To test this, the researchers recruited a group of moderately to highly active individuals. Participants engaged in cycling trials on specialized stationary bikes designed to simulate a competitive race environment. The trials varied in condition: some were solo rides, while others involved either a non-responsive virtual competitor or a virtual opponent who actively changed pace throughout the race.

Surprisingly, the findings showed that the presence of virtual competitors had little to no impact on the participants’ perception of time. This suggests that the primary factor influencing time distortion is the act of physical exertion itself, rather than the psychological pressure or excitement of a competitive setting.

“The take home message for this study is that our perception of time is indeed impacted by exercise,” said study author Andrew Mark Edwards, a professor and Head of School for Psychology & Life Sciences at Canterbury Christ Church University.

“This could be useful information in terms of accurately pacing sport and exercise activities such as devising strategies to mitigate periods where time appears to drag and can be demotivating.”

What does this mean for daily workouts?

Most people who exercise regularly have experienced those moments where time seems to crawl, especially during challenging parts of a workout. This feeling of time slowing down can be incredibly demotivating and make it tempting to cut a workout short.

The key findings of this study could pave the way for new strategies to help both athletes and everyday gym-goers overcome this mental hurdle. The goal is to develop strategies specifically designed to combat those periods where our perception of time becomes distorted, making exercise feel less enjoyable and harder to sustain.

Intuitively, you might assume that the harder a workout feels, the more time would seem to drag. However, this study offers a surprising insight: there doesn’t appear to be a direct relationship between your subjective rating of exertion (how intensely you’re working out) and how much time seems to slow down. This means that even during less intense periods of exercise, your perception of time can still become warped.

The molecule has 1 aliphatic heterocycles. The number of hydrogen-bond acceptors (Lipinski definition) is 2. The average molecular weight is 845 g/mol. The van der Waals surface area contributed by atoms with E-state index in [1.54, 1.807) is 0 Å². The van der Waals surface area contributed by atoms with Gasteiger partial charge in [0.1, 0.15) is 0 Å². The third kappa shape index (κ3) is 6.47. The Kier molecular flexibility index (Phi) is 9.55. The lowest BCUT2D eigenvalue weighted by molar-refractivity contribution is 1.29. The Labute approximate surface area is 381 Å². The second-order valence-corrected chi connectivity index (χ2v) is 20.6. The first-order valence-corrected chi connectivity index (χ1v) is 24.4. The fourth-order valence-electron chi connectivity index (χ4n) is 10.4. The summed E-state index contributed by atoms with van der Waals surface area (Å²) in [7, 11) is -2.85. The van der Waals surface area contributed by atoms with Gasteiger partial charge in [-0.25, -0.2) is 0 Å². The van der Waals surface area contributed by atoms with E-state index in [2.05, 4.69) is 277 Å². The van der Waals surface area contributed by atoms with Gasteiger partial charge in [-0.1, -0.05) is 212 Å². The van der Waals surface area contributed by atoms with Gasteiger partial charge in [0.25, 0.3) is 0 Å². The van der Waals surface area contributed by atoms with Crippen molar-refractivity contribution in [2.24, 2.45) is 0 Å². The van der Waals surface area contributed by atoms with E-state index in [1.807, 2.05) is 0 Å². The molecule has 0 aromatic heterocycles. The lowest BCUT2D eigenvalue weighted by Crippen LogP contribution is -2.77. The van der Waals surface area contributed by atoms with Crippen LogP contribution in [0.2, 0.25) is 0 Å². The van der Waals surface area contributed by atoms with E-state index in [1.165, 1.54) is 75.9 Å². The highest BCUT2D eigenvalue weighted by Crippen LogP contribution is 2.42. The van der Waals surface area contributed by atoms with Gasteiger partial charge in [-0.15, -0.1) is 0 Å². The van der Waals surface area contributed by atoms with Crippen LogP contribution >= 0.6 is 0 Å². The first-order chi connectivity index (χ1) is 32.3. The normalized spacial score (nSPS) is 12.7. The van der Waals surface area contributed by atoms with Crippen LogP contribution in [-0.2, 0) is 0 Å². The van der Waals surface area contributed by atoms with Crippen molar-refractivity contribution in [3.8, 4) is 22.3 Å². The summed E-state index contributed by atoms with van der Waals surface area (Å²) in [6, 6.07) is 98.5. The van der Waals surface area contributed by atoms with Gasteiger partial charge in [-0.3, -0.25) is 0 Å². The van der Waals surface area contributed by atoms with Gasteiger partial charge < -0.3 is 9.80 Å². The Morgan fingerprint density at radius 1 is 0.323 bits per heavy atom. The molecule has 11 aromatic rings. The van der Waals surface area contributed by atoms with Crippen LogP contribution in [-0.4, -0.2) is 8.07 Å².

Future directions

“This was a study of recreationally active participants in only one mode of exercise so the results ought to be considered in the context of that activity/population,” Edwards explained. “More work is required to see if this is widely applicable.” The team will explore this further with different types of athletes and exercise.

Beyond the workout world, this research might even be useful when folks are using exercise as therapy. “The main strands of the work are to see how we can motivate people to engage with exercise and avoid/mitigate negative associations with time appearing to move slowly,” said Edwards.

Sweat sessions bend your mind in more ways than one. If your workouts feel tortuously long sometimes, you’re not alone. Hopefully, this research will help us come up with ways to make exercise more enjoyable.

The study is published in the journal Brain and Behavior.